Jan. prisoner deal draws rising criticism in Israel

Only man returned alive was businessman from family with ties to Sharon

March 16, 2004|By Peter Hermann | Peter Hermann,SUN FOREIGN STAFF

JERUSALEM - The Israeli public never fully embraced the prisoner swap in January that freed Elhanan Tannenbaum from the Lebanese militant group Hezbollah, which had taken him hostage three years ago.

He was not a soldier captured while performing his duty but a businessman motivated by profit. The day Tannenbaum returned here in exchange for Israel setting free hundreds of Palestinian and Lebanese prisoners, Israeli Prime Minister Ariel Sharon told the nation of "a promise kept, a moral obligation honored in full," of a fulfillment of a "Jewish value that is grounded in the soil of Israel."

But now, as Israelis learn more about Tannenbaum, who has been detained and repeatedly questioned by police, they are becoming increasingly critical of the deal.

And revelations about ties between Sharon and the Tannenbaum family, which Sharon did not disclose to the public or to his Cabinet before it approved the prisoner exchange, are raising questions about whether the swap was made out of national duty or to repay personal favors.

Israel's state comptroller announced last week that his office would investigate how the prisoner swap was approved.

Tannenbaum's father-in-law had been a business partner of Sharon nearly 30 years ago and helped Sharon build and run a farm in southern Israel.

Sharon said he did not know of the link between the father-in-law, Shimon Cohen, and the Tannenbaums.

Sharon is the subject of three police investigations involving campaign financing and land deals, and one of his former business partners has been indicted on bribery charges.

The allegations against him are taking a toll. A survey this month by the Dahaf Polling Institute, shortly after the allegations surfaced, found that 66 percent of the Israelis questioned said they had lost faith in their government. For the first time, more than half, 53 percent, also said Sharon should resign.

"People have the feeling that they can't trust these guys," said Uri Dromi, a researcher with the Israel Democracy Institute. "Nobody believes for a second that anyone does anything except for their own parochial interest."

Dromi said that Tannenbaum was the catalyst for wider discontent. "Sharon is the real target," he said. "It adds to the other scandals."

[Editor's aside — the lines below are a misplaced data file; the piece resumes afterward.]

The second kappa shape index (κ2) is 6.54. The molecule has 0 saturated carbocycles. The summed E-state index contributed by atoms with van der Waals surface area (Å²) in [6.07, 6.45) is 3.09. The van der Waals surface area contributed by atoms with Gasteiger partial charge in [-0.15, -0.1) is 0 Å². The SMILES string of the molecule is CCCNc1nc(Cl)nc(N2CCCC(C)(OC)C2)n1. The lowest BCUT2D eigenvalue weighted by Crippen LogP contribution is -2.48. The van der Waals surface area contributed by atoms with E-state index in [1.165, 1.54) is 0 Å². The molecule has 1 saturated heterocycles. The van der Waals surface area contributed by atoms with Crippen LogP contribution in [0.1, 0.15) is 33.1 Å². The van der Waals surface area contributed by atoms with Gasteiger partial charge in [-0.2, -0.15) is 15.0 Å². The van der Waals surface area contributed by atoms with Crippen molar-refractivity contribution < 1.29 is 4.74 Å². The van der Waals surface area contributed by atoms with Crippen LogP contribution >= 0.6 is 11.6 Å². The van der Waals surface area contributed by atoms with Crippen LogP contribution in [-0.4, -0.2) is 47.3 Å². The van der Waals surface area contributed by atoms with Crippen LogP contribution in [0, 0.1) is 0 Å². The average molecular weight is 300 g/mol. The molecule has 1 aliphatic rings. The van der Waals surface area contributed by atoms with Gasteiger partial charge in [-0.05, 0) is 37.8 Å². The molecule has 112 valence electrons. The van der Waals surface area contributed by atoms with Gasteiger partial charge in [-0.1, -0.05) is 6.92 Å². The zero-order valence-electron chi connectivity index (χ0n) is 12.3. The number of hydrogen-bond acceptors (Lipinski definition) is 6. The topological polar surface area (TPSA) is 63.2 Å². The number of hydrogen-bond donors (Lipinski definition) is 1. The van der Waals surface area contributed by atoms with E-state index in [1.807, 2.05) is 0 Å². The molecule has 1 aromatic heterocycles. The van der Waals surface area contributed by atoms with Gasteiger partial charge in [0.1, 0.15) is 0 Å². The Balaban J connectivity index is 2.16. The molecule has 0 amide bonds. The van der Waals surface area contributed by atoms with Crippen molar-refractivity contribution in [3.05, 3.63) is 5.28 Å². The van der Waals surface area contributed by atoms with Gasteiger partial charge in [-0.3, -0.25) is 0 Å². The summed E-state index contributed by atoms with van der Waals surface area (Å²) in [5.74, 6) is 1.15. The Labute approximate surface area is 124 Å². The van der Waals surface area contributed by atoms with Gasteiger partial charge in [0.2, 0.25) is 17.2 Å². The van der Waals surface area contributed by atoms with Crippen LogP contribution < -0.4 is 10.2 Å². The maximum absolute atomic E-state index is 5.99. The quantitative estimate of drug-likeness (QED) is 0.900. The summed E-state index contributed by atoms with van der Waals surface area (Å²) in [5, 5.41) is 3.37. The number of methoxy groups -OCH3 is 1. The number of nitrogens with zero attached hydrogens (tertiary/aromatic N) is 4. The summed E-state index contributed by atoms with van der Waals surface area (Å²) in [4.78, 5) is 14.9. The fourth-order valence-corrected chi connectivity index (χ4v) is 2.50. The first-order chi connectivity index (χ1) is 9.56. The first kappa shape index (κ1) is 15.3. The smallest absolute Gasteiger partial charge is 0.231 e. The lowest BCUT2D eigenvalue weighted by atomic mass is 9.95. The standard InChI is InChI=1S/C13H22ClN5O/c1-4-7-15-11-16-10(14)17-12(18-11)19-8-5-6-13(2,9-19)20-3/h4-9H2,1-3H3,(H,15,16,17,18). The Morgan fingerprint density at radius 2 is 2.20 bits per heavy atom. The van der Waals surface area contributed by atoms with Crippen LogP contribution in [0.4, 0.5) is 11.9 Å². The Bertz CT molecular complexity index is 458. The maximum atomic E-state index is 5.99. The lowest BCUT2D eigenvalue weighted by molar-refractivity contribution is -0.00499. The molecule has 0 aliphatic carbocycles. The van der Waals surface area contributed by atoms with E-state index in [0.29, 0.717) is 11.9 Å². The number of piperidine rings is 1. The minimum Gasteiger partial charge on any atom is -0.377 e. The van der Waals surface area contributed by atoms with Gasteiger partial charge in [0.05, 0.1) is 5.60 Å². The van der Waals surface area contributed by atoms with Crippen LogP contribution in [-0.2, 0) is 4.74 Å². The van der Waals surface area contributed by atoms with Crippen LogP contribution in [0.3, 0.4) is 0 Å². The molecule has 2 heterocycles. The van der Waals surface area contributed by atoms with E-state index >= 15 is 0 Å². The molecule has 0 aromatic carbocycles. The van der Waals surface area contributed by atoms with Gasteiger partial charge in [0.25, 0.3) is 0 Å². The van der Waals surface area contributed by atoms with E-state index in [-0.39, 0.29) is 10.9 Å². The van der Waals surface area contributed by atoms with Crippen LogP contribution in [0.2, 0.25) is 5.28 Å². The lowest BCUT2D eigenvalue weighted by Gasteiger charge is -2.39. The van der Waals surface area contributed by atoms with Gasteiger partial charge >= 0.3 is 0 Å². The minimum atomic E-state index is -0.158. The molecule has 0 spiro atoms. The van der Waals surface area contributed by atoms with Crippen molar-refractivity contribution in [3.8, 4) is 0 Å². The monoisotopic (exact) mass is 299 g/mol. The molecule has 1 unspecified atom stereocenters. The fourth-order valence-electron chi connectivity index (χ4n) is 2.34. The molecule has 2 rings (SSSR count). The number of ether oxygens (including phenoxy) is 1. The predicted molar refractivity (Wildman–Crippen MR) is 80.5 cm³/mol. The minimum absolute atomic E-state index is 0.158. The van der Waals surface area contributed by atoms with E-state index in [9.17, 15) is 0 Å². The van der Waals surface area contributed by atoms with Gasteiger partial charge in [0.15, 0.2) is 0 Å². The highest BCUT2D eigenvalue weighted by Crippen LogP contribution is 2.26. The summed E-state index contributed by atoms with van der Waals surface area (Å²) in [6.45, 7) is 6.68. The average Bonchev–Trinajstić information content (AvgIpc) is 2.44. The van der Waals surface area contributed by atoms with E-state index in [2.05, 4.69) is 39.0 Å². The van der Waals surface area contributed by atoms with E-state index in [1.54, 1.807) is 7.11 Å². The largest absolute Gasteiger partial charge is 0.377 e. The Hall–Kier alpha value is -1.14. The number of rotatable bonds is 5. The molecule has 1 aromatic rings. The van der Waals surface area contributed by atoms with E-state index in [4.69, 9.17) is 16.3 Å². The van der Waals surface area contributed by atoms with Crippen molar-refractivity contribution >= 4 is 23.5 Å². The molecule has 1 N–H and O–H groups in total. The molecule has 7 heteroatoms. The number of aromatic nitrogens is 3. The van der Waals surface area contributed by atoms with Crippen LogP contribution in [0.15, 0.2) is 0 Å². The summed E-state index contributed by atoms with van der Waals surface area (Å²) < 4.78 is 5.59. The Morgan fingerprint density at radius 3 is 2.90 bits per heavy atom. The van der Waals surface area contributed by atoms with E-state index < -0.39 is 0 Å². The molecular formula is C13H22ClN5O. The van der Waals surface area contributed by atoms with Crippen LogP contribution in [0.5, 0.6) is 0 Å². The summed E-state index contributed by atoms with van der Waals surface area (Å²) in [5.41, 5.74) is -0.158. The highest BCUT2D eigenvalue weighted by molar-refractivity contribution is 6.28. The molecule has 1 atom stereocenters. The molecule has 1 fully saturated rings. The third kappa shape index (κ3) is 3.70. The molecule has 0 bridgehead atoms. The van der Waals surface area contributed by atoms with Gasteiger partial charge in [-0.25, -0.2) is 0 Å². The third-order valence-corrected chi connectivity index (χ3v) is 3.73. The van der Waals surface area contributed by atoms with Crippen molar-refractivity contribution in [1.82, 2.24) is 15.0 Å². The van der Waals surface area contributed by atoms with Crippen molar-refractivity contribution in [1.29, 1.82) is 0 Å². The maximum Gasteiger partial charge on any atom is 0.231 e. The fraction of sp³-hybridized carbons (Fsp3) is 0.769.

Israeli newspapers have published varying accounts of what Tannenbaum is allegedly telling investigators. Security officials say they doubt that they have heard a fully truthful version.

Even Tannenbaum's lawyer, Eliyahu Zohar, is having trouble sorting fact from fiction. Asked whether his client is telling the truth, he said in an interview: "I really have no idea."

Zohar, who was hired by Tannenbaum's family, confirmed in an interview that his client gave the following account to authorities, which they and Zohar say they view as the closest version to the truth:

Tannenbaum has said his travels were related to his efforts to secure a drug transaction that he viewed as a "deal of a lifetime" to pay off more than $100,000 in gambling debts.

With help from an Arab business associate, Tannenbaum flew to Brussels, Belgium, picked up a false Venezuelan passport, and then flew to Dubai via Frankfurt, Germany. The drug deal was to have netted him $350,000.

At the airport in Dubai, he met a man holding a sign printed with his false name. Tannenbaum ended up being taken to a house where his hands and feet were chained. He was then taken to Lebanon and held by Hezbollah.

Israeli security officials who had searched Tannenbaum's apartment and the residences of his mistresses said earlier this month that they discovered another forged passport and secret documents. Tannenbaum is a colonel in the army reserves and worked for a private defense company that makes artillery components.

Officials say they are discounting concerns that Tannenbaum might have gone willingly to Lebanon, spied or passed on state secrets to Hezbollah.

"Two weeks ago he was the greatest spy ever," said Zohar, his lawyer. "Then he became a small thief and a smuggler of drugs. Our society is jumping from one side to another like a pendulum. The truth lies somewhere in the middle."

Zohar described his client as a poor man with many problems who spent three years in captivity and now a month in a jail in his own country.

"The most serious thing he has to face is his wife and his children, his common-law wives and whatever other stories there are out there," Zohar said. "He owes many people money. ...

"His real problem will start when he is released and he will have to walk on his own feet."

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